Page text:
I would say that if there is any chance your child might grow up and want to become catholic, baptize as a baby. I am a protestant (a lovely amalgamation of every German fringe church out there, if I want to get specific) but my dad was a minister, so I learned a lot about different religions and sects of Christianity. For a lot of Catholics, a lot of the pressure to baptize Catholic is a hold-over from the days when unbaptized children went to Limbo for awhile - even though that was abolished with Vatican 2 (I think), there is still the residual that this is what should happen. Also, the Catholic Church is fairly picky about who counts as Catholic (though that's also eased up some). But if your child is baptized Catholic, it's a lot easier for him or her to do First Communion and become a full-fledged member of the Catholic Church later on.
As for your confusion regarding baptism, here's the simple answer, as already explained by many other posters. Basically, Baptism is just a ceremony that officially welcomes the child into "the body of Christ" (i.e. - the church) and asks certain questions of both the parents and the congregation, all centered around everyone in attendance helping to raise the child as a faithful child of God. In Protestant and Catholic churches, for the most part, the child then gets to decide as they get older whether they want to acknowledge that promise made by their parents when they were children - Protestant churches call it confirmation and Catholics first communion. A lot of churches will not allow someone to take communion unless they are first baptized, which is another consideration.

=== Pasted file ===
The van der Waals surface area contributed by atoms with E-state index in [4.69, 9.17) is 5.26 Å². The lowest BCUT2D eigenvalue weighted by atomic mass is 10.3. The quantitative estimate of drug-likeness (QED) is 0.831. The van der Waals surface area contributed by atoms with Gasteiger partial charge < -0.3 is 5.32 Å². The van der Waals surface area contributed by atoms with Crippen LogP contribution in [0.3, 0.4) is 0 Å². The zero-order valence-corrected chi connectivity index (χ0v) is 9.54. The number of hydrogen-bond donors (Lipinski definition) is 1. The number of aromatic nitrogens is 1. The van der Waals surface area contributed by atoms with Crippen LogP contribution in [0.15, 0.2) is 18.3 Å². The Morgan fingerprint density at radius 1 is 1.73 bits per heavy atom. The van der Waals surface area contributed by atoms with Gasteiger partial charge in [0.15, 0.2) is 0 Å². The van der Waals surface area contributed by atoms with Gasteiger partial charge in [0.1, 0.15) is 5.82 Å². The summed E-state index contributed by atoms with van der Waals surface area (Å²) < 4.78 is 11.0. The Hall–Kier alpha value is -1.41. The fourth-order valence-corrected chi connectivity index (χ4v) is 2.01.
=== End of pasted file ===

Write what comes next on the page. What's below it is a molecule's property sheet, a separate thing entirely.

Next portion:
However, if you feel very strongly about adult baptism, then I agree with the other posters that a dedication service might be a good compromise. The United Church of Christ has a baby dedication certificate, so they might also do the service. You might want to call a local church and ask. Hope this helped.